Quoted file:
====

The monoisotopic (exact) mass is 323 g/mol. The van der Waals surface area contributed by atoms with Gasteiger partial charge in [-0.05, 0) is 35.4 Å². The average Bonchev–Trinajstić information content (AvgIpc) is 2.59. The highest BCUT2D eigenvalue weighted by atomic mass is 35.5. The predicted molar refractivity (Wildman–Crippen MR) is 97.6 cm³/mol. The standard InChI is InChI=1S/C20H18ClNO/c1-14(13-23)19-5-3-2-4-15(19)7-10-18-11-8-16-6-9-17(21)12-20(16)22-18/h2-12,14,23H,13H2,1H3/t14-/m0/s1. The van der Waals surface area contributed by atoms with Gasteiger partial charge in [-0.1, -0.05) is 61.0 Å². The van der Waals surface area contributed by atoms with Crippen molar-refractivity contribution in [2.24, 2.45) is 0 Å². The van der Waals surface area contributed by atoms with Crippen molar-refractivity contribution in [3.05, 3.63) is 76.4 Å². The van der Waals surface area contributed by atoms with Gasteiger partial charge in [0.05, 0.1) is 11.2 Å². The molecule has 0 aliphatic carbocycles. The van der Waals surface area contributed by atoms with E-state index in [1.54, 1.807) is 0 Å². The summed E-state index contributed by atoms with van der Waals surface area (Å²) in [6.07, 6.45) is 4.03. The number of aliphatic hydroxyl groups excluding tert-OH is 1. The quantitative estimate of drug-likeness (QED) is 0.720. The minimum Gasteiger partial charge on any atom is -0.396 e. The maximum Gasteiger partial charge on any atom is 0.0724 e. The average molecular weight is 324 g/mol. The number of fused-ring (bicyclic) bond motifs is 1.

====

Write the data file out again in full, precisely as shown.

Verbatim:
The monoisotopic (exact) mass is 323 g/mol. The van der Waals surface area contributed by atoms with Gasteiger partial charge in [-0.05, 0) is 35.4 Å². The average Bonchev–Trinajstić information content (AvgIpc) is 2.59. The highest BCUT2D eigenvalue weighted by atomic mass is 35.5. The predicted molar refractivity (Wildman–Crippen MR) is 97.6 cm³/mol. The standard InChI is InChI=1S/C20H18ClNO/c1-14(13-23)19-5-3-2-4-15(19)7-10-18-11-8-16-6-9-17(21)12-20(16)22-18/h2-12,14,23H,13H2,1H3/t14-/m0/s1. The van der Waals surface area contributed by atoms with Gasteiger partial charge in [-0.1, -0.05) is 61.0 Å². The van der Waals surface area contributed by atoms with Crippen molar-refractivity contribution in [2.24, 2.45) is 0 Å². The van der Waals surface area contributed by atoms with Crippen molar-refractivity contribution in [3.05, 3.63) is 76.4 Å². The van der Waals surface area contributed by atoms with Gasteiger partial charge in [0.05, 0.1) is 11.2 Å². The molecule has 0 aliphatic carbocycles. The van der Waals surface area contributed by atoms with E-state index in [1.54, 1.807) is 0 Å². The summed E-state index contributed by atoms with van der Waals surface area (Å²) in [6.07, 6.45) is 4.03. The number of aliphatic hydroxyl groups excluding tert-OH is 1. The quantitative estimate of drug-likeness (QED) is 0.720. The minimum Gasteiger partial charge on any atom is -0.396 e. The maximum Gasteiger partial charge on any atom is 0.0724 e. The average molecular weight is 324 g/mol. The number of fused-ring (bicyclic) bond motifs is 1.